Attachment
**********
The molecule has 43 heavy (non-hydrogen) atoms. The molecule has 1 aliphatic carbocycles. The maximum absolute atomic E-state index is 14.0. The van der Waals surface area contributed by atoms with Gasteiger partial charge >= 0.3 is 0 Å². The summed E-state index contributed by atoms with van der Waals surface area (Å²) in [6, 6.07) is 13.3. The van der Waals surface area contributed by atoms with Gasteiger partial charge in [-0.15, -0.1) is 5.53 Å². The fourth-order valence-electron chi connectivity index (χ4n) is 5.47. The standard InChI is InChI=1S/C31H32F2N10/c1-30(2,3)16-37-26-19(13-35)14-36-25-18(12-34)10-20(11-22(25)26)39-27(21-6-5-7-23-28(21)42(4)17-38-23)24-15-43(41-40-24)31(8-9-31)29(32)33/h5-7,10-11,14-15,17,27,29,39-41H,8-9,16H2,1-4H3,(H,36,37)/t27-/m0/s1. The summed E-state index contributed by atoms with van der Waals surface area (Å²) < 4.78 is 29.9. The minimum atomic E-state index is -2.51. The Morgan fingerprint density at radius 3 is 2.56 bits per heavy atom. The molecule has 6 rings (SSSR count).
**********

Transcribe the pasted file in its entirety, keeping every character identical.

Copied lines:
The molecule has 43 heavy (non-hydrogen) atoms. The molecule has 1 aliphatic carbocycles. The maximum absolute atomic E-state index is 14.0. The van der Waals surface area contributed by atoms with Gasteiger partial charge >= 0.3 is 0 Å². The summed E-state index contributed by atoms with van der Waals surface area (Å²) in [6, 6.07) is 13.3. The van der Waals surface area contributed by atoms with Gasteiger partial charge in [-0.15, -0.1) is 5.53 Å². The fourth-order valence-electron chi connectivity index (χ4n) is 5.47. The standard InChI is InChI=1S/C31H32F2N10/c1-30(2,3)16-37-26-19(13-35)14-36-25-18(12-34)10-20(11-22(25)26)39-27(21-6-5-7-23-28(21)42(4)17-38-23)24-15-43(41-40-24)31(8-9-31)29(32)33/h5-7,10-11,14-15,17,27,29,39-41H,8-9,16H2,1-4H3,(H,36,37)/t27-/m0/s1. The summed E-state index contributed by atoms with van der Waals surface area (Å²) < 4.78 is 29.9. The minimum atomic E-state index is -2.51. The Morgan fingerprint density at radius 3 is 2.56 bits per heavy atom. The molecule has 6 rings (SSSR count).